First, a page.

One of the biggest threats to your retirement solvency may be the cost of health care and prescription drugs.
A study by West Health and Gallup shows that in the past 12 months, seniors have withdrawn an estimated $22 billion from their long-term savings for health-care-related expenses. The average amount people pulled out was $3,789.
The report, titled “The U.S. Healthcare Cost Crisis,” included a nationally representative survey of more than 3,500 adults.
“Americans in large numbers are borrowing money, skipping treatments and cutting back on household expenses because of high costs, and a large percentage fear a major health event could bankrupt them,” the report said.
“Americans in large numbers are borrowing money, skipping treatments and cutting back on household expenses because of high costs, and a large percentage fear a major health event could bankrupt them,” the report said.”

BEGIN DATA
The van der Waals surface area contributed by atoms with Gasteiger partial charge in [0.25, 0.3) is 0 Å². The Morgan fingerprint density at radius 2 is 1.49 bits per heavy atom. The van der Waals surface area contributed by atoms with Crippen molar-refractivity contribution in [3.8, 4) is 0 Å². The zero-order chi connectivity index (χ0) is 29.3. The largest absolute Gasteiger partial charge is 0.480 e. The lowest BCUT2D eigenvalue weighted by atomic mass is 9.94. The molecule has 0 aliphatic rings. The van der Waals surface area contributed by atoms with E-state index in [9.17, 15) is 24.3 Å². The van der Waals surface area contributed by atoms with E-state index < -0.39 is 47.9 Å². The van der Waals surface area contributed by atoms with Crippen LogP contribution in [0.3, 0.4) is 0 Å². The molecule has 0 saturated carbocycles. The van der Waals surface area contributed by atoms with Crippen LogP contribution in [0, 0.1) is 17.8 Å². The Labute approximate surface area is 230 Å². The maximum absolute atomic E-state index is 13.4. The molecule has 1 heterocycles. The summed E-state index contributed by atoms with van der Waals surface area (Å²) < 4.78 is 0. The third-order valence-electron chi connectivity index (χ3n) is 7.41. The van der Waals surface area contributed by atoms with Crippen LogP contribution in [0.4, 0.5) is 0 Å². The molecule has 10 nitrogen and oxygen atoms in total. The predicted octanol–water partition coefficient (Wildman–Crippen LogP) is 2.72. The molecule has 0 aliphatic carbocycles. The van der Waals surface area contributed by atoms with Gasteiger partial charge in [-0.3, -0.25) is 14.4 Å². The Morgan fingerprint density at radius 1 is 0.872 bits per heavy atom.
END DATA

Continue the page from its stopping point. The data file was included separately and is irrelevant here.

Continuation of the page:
Here are some key findings from the report.
- 10 percent of Americans 65 and older did not seek needed treatment in the past 12 months because of the cost of care.
- About 7 million seniors couldn’t afford to pay for their prescribed medication in the past 12 months.
- Eighty percent of the prescriptions senior can’t afford are used to treat somewhat serious or very serious health conditions.
- Ninety-two percent of seniors believe the cost of health care will not improve or will get worse.
But it’s not just seniors who worry about the cost of their health care.
The report found that 45 percent of Americans are afraid they will have to file for bankruptcy protection if faced with a major health crisis. In the past year, Americans reported borrowing an estimated $88 billion to cover health-care costs, according to the West Health and Gallup report.
In a recent blog post, Fidelity Investments encourages people to consider how their budgets will be affected by rising medical and prescription expenses.